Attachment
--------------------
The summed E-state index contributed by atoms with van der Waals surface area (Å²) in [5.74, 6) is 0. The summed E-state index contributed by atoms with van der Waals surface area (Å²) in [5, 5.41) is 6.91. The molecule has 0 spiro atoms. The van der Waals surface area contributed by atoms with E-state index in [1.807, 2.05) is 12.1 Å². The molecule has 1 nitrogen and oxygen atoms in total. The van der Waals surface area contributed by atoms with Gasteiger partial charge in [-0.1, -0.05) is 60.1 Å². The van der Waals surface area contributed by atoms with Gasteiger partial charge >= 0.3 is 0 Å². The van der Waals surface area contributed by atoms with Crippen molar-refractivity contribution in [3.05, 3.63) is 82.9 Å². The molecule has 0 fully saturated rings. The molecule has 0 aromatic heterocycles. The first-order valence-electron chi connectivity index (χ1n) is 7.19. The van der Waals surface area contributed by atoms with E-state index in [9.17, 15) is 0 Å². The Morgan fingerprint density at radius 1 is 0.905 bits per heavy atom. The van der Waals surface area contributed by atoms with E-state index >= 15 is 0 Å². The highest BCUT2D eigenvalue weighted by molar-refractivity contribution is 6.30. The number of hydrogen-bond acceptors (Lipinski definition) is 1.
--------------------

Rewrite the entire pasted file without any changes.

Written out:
The summed E-state index contributed by atoms with van der Waals surface area (Å²) in [5.74, 6) is 0. The summed E-state index contributed by atoms with van der Waals surface area (Å²) in [5, 5.41) is 6.91. The molecule has 0 spiro atoms. The van der Waals surface area contributed by atoms with E-state index in [1.807, 2.05) is 12.1 Å². The molecule has 1 nitrogen and oxygen atoms in total. The van der Waals surface area contributed by atoms with Gasteiger partial charge in [-0.1, -0.05) is 60.1 Å². The van der Waals surface area contributed by atoms with Gasteiger partial charge >= 0.3 is 0 Å². The van der Waals surface area contributed by atoms with Crippen molar-refractivity contribution in [3.05, 3.63) is 82.9 Å². The molecule has 0 fully saturated rings. The molecule has 0 aromatic heterocycles. The first-order valence-electron chi connectivity index (χ1n) is 7.19. The van der Waals surface area contributed by atoms with E-state index in [9.17, 15) is 0 Å². The Morgan fingerprint density at radius 1 is 0.905 bits per heavy atom. The van der Waals surface area contributed by atoms with E-state index >= 15 is 0 Å². The highest BCUT2D eigenvalue weighted by molar-refractivity contribution is 6.30. The number of hydrogen-bond acceptors (Lipinski definition) is 1.